Somehow, I’ve become “the zombie chick”. Alright, true, no one has actually called me that. But considering the glow-in-the-dark zombie play set on my wall, “A Zombie’s Guide to Zombies” on my shelf, and other zombie paraphernalia I’ve received as gifts over the years… well, I think it’s safe to assume. I don’t know when it happened. Maybe it was because I made a (horrible) zombie film in college? Is that really all it takes?
But somewhere along the trashed, postapocalyptic road, I started to really like zombies. And I started living up to my implied moniker.
When it comes to zombies in cinema, some might argue that the genre is over-saturated. But every once in a while, a gem comes out that makes the other B-movies worth sifting through. Zombieland did that. Walking Dead, venturing into the TV arena, did that. And then comes a love story about a zombie coming back to life after falling for a beautiful resistance chick. Warm Bodies.
My first thought: The perfect Valentine’s date movie!!
Thanks to my local Regal Cinema chain, I didn’t have to wait that long. I was afforded the opportunity to catch an early screening of Warm Bodies with Nicholas Hoult (X-Men: First Class) and Teresa Palmer (The Sorcerer’s Apprentice), written and directed by Jonathan Levine (50/50).
The film starts with a glorious, Cameron Crowe-esque voice over monologue that sets a quirky, mocking tone for the film. Everyone these days is into a “meta” tone, a self-aware take on life. Warm Bodies runs, or shuffles, with that indie vibe. At least until the other plot swings into action. Enter the human resistance, the last of all life left on the planet. They’re militant. They’re serious. They send out snarky teenagers armed with weapons to scavenge for supplies.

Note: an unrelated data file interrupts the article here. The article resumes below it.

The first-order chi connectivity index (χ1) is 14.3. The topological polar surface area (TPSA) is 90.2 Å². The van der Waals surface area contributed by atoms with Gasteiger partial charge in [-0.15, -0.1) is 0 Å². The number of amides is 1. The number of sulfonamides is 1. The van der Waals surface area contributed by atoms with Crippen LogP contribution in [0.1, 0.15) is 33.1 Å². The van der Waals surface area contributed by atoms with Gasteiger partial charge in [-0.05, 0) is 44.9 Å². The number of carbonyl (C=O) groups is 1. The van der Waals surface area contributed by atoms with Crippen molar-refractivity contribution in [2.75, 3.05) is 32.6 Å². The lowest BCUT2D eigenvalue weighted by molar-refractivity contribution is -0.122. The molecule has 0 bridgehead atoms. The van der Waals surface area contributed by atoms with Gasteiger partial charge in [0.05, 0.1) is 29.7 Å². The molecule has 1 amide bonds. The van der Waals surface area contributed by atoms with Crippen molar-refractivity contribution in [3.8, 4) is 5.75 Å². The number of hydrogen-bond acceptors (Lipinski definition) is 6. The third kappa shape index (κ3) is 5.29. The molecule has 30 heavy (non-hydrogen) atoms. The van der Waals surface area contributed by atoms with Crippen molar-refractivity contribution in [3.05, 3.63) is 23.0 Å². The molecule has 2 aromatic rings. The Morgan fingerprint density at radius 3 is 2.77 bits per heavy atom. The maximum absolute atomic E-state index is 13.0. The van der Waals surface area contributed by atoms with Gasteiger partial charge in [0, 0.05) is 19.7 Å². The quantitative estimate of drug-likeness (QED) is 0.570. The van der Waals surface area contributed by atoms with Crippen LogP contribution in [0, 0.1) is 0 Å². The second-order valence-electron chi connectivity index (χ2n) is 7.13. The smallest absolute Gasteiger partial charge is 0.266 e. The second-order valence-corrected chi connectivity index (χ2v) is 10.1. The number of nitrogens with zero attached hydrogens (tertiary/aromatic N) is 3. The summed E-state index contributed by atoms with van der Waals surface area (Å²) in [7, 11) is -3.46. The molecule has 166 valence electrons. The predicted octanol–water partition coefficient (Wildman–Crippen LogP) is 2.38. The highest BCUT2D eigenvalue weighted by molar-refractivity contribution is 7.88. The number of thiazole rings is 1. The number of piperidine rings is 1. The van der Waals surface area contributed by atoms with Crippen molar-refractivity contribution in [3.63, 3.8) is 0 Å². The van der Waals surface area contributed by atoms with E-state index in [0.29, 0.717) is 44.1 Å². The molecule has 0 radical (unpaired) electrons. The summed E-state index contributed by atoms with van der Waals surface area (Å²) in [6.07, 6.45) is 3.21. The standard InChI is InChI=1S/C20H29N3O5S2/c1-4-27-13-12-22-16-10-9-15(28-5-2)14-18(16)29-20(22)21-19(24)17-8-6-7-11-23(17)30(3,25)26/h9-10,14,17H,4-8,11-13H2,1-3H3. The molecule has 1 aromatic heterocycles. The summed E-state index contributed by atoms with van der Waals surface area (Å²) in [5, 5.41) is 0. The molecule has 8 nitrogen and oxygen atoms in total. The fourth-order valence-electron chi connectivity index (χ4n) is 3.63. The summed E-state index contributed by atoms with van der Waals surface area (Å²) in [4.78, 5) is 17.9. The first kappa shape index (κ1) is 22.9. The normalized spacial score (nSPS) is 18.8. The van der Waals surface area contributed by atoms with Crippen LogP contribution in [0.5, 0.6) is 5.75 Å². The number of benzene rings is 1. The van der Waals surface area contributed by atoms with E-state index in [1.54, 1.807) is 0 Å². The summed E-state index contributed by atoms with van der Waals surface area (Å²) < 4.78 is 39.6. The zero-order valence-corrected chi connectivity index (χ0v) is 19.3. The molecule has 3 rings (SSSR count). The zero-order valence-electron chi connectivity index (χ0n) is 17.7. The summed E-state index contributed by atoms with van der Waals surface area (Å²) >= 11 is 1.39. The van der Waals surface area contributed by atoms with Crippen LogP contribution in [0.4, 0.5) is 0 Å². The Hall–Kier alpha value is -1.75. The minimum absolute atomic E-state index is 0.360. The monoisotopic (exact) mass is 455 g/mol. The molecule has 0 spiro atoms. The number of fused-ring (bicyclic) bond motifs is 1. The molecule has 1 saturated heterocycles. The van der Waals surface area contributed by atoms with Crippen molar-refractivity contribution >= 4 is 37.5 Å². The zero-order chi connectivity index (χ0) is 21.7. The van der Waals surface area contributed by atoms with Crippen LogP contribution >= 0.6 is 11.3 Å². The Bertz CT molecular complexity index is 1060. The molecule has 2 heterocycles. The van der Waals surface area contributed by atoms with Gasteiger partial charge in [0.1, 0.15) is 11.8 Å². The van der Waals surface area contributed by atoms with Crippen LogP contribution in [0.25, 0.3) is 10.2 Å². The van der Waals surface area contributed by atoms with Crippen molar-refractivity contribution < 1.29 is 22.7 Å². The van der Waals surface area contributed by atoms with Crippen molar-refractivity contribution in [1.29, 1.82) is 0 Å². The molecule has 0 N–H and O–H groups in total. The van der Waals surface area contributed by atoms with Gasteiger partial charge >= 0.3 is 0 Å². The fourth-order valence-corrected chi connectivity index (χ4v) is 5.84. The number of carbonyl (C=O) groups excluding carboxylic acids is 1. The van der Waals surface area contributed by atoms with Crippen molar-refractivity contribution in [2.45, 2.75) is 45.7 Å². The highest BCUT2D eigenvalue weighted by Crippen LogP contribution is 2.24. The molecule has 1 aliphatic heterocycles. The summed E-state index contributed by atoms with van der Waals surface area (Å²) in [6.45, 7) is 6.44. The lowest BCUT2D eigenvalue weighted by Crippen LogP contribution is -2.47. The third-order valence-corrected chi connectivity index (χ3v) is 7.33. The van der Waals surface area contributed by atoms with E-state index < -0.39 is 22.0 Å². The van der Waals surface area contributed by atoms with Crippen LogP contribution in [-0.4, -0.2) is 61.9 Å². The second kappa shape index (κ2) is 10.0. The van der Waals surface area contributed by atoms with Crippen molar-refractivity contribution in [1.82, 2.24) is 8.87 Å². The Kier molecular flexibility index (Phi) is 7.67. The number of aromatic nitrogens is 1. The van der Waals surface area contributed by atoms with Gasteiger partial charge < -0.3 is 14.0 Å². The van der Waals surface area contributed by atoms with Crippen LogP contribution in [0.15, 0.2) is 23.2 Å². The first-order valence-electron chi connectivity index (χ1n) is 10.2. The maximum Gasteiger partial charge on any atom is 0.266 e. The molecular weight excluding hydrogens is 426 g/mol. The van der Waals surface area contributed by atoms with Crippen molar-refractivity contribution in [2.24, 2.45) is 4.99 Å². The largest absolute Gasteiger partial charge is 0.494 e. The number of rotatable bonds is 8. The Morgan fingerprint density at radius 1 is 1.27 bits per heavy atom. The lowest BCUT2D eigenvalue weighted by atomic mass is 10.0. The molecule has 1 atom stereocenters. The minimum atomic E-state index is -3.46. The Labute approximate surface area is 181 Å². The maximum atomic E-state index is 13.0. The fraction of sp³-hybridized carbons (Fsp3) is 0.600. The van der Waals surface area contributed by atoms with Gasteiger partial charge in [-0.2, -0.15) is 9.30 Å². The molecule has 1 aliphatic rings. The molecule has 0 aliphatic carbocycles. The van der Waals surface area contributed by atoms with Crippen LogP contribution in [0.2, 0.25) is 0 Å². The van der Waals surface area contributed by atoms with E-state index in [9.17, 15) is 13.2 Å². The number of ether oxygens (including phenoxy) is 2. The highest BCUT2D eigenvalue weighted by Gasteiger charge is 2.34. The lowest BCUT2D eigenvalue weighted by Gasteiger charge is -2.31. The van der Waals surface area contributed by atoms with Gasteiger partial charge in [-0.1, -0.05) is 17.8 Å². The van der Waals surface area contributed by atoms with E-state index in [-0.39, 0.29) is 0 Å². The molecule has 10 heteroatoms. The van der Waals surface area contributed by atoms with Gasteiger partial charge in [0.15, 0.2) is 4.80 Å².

Let me stop here and say, I’ve seen 50/50, Jonathan Levine’s previous film. It’s a multi-faceted peek into a cancer patients life, and the trials and tribulations of treatment. I don’t remember a bad thing about the movie. It’s wonderfully intimate.
I think that’s what Levine wanted with Warm Bodies, too. But the tone doesn’t carry well into the zombie battling world that’s set up. Just when you’re enjoying a moment with R, the self-deprecating zombie, and Julie, the rebellious teenage daughter of the resistance leader (played by a flat John Malkovich), something interrupts, bringing you back to the sort of ridiculous world it all lives in.
The film just doesn’t seem to know what it wants to be.*
But guys, I’d still say take your girl to see it for a Valentine’s date. R’s vulnerable inner-monologue is enough to make a girl’s heart melt, and she’ll be squeezing your arm during the Bony scenes.
I only wish it could have found its rhythm. Like so many February films, it could have been one heck of a movie. But I’ll settle for the light laughter and corny jokes.
*Note: The film is pretty chopped up… I get the feeling is was edited to pieces. Maybe a director’s cut would solve a lot of the problems…